Regardless of whether they are full-time, part-time, or casual, all employees who have been with a federally-regulated employer for 30 days or more qualify to be paid for the 10 statutory holidays.
Under the Canada Labour Code there are 10 paid general holidays each year:
- New Year’s Day
- Good Friday
- Victoria Day
- Canada Day
- Labour Day
- National Day for Truth and Reconciliation (September 30)
- Thanksgiving Day
- Remembrance Day
- Christmas Day
- Boxing Day
How do I pay my employees for a general holiday?
When an employee works on a general holiday, they are entitled to receive holiday pay, plus one and a half times their regular rate of wages for any hours worked on the holiday.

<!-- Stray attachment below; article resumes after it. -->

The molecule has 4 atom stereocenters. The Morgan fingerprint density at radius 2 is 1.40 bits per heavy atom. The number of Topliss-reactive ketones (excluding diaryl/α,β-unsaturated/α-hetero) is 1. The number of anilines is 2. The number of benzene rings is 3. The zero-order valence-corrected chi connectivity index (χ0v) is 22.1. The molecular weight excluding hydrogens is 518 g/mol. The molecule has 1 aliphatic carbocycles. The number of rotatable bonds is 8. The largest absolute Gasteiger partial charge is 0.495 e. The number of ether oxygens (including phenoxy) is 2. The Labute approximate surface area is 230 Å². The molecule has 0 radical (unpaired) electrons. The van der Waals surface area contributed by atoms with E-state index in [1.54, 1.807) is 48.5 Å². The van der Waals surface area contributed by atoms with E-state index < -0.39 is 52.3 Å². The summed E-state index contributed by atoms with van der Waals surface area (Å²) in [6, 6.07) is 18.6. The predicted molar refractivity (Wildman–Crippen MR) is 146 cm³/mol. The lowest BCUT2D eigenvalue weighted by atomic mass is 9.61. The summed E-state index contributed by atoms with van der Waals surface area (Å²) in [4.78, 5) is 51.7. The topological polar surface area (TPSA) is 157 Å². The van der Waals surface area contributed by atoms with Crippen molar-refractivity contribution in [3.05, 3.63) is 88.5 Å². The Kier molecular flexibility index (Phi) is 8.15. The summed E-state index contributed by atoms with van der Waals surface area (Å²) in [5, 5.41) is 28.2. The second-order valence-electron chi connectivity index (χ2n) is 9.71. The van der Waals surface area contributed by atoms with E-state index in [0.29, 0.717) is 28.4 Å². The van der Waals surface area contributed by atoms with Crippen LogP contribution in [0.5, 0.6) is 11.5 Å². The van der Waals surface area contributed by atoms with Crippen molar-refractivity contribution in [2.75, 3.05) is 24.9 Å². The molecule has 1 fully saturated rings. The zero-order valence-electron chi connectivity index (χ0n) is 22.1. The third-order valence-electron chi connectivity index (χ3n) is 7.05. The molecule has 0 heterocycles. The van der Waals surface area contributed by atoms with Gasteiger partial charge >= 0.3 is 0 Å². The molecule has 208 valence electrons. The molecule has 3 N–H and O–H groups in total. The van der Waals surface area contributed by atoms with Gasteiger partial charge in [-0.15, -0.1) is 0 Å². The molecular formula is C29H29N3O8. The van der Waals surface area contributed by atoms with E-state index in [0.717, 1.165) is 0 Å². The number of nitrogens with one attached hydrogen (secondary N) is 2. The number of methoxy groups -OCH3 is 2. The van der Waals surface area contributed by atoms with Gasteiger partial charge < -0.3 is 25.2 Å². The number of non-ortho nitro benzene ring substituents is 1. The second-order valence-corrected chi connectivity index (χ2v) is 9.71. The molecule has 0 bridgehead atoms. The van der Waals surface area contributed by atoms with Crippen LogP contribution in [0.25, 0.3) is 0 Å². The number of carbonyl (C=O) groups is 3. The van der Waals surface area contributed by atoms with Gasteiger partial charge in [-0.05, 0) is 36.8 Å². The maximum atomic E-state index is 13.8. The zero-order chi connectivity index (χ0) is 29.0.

When an employee does not work on the general holiday, they are entitled to receive general holiday pay.
When the general holiday falls on an employee’s scheduled day off, then a day off with pay may be added to the employee’s annual vacation or taken at another mutually convenient time.
Exceptions: if New Year’s Day, Canada Day, Remembrance Day, Christmas Day, or Boxing Day falls on a Sunday, Saturday or other non-working day for an employee, then the employee is entitled to a holiday with pay on the working day immediately preceding or following the general holiday.
How do I calculate holiday pay?
Holiday pay is generally equivalent to one twentieth (1/20th) of the wages, excluding overtime pay, which the employee earned in the 4-week period immediately before the week in which the holiday falls. However, there are different calculations for those who earn either partly or wholly through commission, or who work in the longshoring industry.
For more information, please consult General Holidays (Publication 4 – Labour Standards) or General Holidays – Continuous operation (Publication 4a – Labour Standards) or your CFIB Business Advisor.